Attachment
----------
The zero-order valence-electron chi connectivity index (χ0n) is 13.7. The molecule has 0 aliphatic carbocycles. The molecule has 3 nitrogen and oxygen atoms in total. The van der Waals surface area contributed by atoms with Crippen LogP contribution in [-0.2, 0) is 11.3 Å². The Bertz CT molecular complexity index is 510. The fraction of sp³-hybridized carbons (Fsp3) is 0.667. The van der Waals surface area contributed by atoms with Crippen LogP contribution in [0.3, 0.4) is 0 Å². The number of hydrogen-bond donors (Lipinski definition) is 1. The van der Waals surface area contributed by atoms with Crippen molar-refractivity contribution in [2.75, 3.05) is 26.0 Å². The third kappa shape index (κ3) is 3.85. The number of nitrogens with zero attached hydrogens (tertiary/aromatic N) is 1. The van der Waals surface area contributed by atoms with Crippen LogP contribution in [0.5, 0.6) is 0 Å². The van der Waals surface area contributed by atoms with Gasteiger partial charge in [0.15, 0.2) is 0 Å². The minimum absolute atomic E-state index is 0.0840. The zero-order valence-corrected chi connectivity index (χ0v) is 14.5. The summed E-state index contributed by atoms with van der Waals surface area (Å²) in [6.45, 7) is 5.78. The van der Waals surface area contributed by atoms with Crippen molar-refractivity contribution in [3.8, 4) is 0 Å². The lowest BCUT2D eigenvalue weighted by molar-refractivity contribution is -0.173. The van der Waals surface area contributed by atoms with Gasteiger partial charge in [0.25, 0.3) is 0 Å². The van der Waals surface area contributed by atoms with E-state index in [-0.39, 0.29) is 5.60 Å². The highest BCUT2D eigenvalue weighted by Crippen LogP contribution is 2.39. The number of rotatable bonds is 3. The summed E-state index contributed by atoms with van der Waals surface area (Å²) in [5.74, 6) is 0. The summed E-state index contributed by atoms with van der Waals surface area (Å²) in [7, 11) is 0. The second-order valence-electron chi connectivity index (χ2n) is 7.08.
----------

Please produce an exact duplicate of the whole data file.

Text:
The zero-order valence-electron chi connectivity index (χ0n) is 13.7. The molecule has 0 aliphatic carbocycles. The molecule has 3 nitrogen and oxygen atoms in total. The van der Waals surface area contributed by atoms with Crippen LogP contribution in [-0.2, 0) is 11.3 Å². The Bertz CT molecular complexity index is 510. The fraction of sp³-hybridized carbons (Fsp3) is 0.667. The van der Waals surface area contributed by atoms with Crippen LogP contribution in [0.3, 0.4) is 0 Å². The number of hydrogen-bond donors (Lipinski definition) is 1. The van der Waals surface area contributed by atoms with Crippen molar-refractivity contribution in [2.75, 3.05) is 26.0 Å². The third kappa shape index (κ3) is 3.85. The number of nitrogens with zero attached hydrogens (tertiary/aromatic N) is 1. The van der Waals surface area contributed by atoms with Crippen LogP contribution in [0.5, 0.6) is 0 Å². The van der Waals surface area contributed by atoms with Gasteiger partial charge in [0.15, 0.2) is 0 Å². The minimum absolute atomic E-state index is 0.0840. The zero-order valence-corrected chi connectivity index (χ0v) is 14.5. The summed E-state index contributed by atoms with van der Waals surface area (Å²) in [6.45, 7) is 5.78. The van der Waals surface area contributed by atoms with Crippen molar-refractivity contribution in [3.8, 4) is 0 Å². The lowest BCUT2D eigenvalue weighted by molar-refractivity contribution is -0.173. The van der Waals surface area contributed by atoms with Gasteiger partial charge in [0.25, 0.3) is 0 Å². The van der Waals surface area contributed by atoms with E-state index in [-0.39, 0.29) is 5.60 Å². The highest BCUT2D eigenvalue weighted by Crippen LogP contribution is 2.39. The number of rotatable bonds is 3. The summed E-state index contributed by atoms with van der Waals surface area (Å²) in [5.74, 6) is 0. The summed E-state index contributed by atoms with van der Waals surface area (Å²) in [7, 11) is 0. The second-order valence-electron chi connectivity index (χ2n) is 7.08.